Place, publisher, year, edition, pages
Cambridge University Press, 2023
Keywords
adverse selection, mutual benefit societies, life insurance, Sweden, health insurance societies
National Category
Economic History Economics
Identifiers
urn:nbn:se:umu:diva-201599 (URN)10.1017/s0968565022000130 (DOI)000897820500001 ()2-s2.0-85162269467 (Scopus ID)
Funder
Marianne and Marcus Wallenberg Foundation, 2016.0028
Available from: 2022-12-12 Created: 2022-12-12 Last updated: 2024-02-22Bibliographically approved
Andersson, L. F., Liselotte, E. & Harris, B. (2022). Did statutory insurance improve the welfare of Swedish workers?: The statutory workplace accident insurance act of 1916. Labor history, 63, 210-233
Open this publication in new window or tab >>Did statutory insurance improve the welfare of Swedish workers?: The statutory workplace accident insurance act of 1916
2022 (English)In: Labor history, ISSN 0023-656X, E-ISSN 1469-9702, Vol. 63, p. 210-233Article in journal (Refereed) Published
Abstract [en]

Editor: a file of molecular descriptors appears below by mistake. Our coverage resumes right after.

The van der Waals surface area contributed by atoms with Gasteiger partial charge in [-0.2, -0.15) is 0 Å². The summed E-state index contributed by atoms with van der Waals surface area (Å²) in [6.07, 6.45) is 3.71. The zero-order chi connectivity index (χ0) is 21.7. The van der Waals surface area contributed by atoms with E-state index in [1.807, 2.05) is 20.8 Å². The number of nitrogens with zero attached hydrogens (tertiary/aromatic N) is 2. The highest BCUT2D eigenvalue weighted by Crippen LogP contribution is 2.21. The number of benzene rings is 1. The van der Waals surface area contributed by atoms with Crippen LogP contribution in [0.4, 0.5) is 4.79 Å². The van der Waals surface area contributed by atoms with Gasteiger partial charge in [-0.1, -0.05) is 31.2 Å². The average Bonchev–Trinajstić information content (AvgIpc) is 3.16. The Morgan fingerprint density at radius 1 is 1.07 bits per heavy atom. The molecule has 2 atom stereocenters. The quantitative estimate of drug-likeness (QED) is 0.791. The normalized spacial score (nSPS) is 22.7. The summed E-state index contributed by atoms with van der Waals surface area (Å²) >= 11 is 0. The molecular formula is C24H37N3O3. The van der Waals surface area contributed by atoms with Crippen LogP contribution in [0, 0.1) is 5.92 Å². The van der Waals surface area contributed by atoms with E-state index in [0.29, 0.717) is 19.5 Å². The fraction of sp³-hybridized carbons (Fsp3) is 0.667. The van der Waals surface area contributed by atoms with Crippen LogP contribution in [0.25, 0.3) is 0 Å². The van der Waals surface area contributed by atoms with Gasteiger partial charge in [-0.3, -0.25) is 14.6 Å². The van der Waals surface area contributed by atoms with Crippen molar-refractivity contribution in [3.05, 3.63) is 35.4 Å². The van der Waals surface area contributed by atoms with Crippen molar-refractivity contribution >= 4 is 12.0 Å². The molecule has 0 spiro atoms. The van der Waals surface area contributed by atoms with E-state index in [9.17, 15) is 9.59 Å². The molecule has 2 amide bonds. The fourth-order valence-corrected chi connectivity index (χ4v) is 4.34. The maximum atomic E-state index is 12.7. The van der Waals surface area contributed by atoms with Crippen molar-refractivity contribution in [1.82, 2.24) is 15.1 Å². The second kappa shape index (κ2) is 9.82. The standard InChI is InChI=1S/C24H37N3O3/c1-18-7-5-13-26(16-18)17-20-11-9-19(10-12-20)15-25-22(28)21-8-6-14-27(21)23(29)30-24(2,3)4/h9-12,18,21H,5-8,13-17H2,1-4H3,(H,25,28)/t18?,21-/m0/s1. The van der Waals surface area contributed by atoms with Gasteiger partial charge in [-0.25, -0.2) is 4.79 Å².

Welfare researchers have regarded statutory accident insurance in 1916 as a starting point for the exceptional expansion of the Swedish welfare state. However, rather less attention has been paid to the roles played by mutual insurance societies and employer compensation schemes in offering voluntary welfare protection. We argue that voluntary welfare protection was an integral part of the early-twentieth century welfare system and played a crucial role in protecting workers in the case of sickness and accident. We also examine the limitations of these arrangements and explore the ways in which the design of the statutory scheme ensured that there was a continuing role for voluntary provision after the new Act came into operation. We also explore the impact of the scheme on wage levels, and show how its introduction eroded the wage premiums which had previously been earned by workers in high-risk industries.